For a migrant, the Savannah Sparrow is pretty much a North American stay-at-home kind of bird. It winters only as far south as Mexico and Cuba and can also be found across the southern tier of states at that time of year. In summer it migrates as far north as it can go and still be in North America. This species migrates through Edmonds. Records for the last several years reflect first spring sightings around the Edmonds marsh in March. Although it is definitely a Washington state breeder, it is not known to breed in Edmonds.
As its name implies, the Savannah Sparrow prefers open areas with low vegetation, such as the tundra of northern North America, grasslands, marshes, farmlands, and scruffy roadsides. It is not typically found in suburban yards, but the marsh and areas around it, as well as grassy, upland portions of Edmonds beaches, are good places to see this sparrow in spring. Superficially, it looks like a smallish Song Sparrow in that is is a streaky bird. Its notched tail is shorter and most birds show a yellow patch between the bill and the eye that you will not see on a Song Sparrow. LeRoy’s photo illustrates the yellow face patch nicely.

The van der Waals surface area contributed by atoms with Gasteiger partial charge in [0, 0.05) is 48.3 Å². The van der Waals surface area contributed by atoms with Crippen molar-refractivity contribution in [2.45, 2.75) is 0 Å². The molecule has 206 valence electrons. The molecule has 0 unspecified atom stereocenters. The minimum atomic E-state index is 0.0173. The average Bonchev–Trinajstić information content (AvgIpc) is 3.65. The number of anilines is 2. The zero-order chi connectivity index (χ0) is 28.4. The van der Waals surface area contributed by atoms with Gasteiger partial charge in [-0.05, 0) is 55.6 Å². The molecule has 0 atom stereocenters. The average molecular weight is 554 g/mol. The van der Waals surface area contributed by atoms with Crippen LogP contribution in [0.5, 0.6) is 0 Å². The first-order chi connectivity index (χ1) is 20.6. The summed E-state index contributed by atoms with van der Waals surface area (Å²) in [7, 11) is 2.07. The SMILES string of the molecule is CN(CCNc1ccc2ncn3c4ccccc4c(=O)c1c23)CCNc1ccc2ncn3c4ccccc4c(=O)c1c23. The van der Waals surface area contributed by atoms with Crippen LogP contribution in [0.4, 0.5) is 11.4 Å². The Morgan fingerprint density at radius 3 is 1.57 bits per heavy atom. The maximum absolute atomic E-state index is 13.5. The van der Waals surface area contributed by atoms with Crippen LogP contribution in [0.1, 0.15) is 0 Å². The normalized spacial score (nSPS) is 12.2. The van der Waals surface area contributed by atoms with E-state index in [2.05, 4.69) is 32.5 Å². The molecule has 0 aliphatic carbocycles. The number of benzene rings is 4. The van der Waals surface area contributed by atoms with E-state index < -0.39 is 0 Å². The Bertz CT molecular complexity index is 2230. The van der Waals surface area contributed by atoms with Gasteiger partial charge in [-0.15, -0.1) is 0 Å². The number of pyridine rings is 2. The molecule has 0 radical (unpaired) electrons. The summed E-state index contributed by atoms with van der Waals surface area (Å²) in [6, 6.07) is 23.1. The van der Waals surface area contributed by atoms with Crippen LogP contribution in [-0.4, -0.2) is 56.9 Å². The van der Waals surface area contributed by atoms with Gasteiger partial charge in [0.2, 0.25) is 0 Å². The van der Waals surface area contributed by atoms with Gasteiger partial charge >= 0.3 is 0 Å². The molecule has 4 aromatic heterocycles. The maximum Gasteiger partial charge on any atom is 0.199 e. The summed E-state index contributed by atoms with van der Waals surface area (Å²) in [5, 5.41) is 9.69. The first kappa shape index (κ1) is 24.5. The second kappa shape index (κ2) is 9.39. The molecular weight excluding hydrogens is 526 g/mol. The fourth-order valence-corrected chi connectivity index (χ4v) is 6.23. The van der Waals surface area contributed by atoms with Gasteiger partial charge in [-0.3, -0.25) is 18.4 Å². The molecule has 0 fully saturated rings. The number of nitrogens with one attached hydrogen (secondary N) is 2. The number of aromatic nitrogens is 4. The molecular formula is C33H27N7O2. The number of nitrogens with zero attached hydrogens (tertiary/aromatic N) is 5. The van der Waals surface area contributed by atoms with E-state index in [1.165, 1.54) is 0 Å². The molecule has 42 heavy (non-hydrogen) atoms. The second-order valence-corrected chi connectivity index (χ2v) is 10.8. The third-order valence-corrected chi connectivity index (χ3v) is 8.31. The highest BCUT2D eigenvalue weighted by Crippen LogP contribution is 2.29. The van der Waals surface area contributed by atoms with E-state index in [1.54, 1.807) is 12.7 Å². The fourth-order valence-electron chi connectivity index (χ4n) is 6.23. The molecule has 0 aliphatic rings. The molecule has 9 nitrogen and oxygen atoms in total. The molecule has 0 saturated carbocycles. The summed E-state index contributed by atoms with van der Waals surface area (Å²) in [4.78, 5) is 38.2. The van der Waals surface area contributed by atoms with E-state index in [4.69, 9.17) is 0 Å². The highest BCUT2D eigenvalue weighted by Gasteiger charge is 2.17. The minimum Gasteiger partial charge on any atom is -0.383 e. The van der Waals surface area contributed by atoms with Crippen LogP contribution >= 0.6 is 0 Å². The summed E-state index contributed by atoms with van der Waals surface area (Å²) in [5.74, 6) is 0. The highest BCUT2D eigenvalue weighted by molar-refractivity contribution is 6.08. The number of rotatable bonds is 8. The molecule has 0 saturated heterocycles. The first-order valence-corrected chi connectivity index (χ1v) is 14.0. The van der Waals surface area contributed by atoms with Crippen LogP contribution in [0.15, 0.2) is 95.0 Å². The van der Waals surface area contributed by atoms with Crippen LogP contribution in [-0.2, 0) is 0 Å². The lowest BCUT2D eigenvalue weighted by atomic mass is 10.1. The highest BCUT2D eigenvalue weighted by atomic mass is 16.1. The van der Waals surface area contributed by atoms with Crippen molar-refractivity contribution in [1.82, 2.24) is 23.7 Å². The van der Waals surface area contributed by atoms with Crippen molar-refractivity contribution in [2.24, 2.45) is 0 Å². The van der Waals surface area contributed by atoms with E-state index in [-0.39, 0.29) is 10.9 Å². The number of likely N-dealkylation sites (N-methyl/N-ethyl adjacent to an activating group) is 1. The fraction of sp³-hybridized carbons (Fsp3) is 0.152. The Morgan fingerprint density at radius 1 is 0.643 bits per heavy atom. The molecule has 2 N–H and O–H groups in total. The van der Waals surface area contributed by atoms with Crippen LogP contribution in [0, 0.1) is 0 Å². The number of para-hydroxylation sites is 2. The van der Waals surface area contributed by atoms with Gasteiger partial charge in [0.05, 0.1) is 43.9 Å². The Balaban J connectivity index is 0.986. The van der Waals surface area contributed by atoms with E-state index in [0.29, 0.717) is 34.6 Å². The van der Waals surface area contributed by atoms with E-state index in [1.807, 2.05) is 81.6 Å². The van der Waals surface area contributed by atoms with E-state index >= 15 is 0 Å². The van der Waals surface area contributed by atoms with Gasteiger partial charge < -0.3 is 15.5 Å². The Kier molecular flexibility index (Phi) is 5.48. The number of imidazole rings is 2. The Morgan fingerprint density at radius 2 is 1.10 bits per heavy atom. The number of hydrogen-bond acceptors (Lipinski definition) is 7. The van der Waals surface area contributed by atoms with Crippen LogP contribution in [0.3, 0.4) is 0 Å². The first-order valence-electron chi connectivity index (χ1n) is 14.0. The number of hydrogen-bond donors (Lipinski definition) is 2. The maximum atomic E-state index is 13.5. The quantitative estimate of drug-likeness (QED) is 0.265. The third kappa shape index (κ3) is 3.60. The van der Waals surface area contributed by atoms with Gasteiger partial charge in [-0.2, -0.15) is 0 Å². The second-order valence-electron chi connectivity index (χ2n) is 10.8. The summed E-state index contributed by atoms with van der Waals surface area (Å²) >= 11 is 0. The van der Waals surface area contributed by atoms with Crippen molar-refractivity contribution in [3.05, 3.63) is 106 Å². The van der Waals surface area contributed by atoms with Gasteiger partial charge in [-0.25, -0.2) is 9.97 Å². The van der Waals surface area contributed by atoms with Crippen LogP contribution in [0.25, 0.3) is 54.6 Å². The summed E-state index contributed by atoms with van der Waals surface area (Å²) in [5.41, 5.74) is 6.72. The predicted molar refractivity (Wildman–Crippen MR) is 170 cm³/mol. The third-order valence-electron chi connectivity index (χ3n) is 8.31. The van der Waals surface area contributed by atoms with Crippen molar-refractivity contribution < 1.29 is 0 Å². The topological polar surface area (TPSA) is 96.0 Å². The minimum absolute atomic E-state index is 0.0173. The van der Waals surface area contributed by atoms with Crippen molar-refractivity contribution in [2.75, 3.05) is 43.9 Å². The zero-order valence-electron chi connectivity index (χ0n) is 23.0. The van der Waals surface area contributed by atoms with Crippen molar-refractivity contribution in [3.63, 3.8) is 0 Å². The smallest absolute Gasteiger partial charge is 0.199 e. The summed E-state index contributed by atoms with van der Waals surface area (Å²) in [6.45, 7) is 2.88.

The Savannah Sparrow eats mostly insects and seeds. Coastal populations include tiny crustaceans and mollusks in the diet. It forages as it walks or runs on the ground. Sometimes it will forage in low trees and shrubs. Occasionally it will forage like a flycatcher, making short flights to catch insects on the wing.
As part of its courtship display, the male will flutter slowly over the grass with its tail raised and its feet dangling. Males may have more than one mate. The nest is on the ground, hidden among grass or weeds that overhang it. That way, the open cup of grass can be only be approached from one side. There are typically four eggs incubated by the female for 10 – 13 days. The young leave the nest 8 – 11 days after hatching. The young are fed mostly insects for the protein.
The species as a whole is widespread and abundant. Coastal populations are small; their reliance on marshes leaves them vulnerable to loss of habitat.
You can listen to the song of the Savannah Sparrow at this site: http://www.xeno-canto.org/206187.
— By Carol Riddell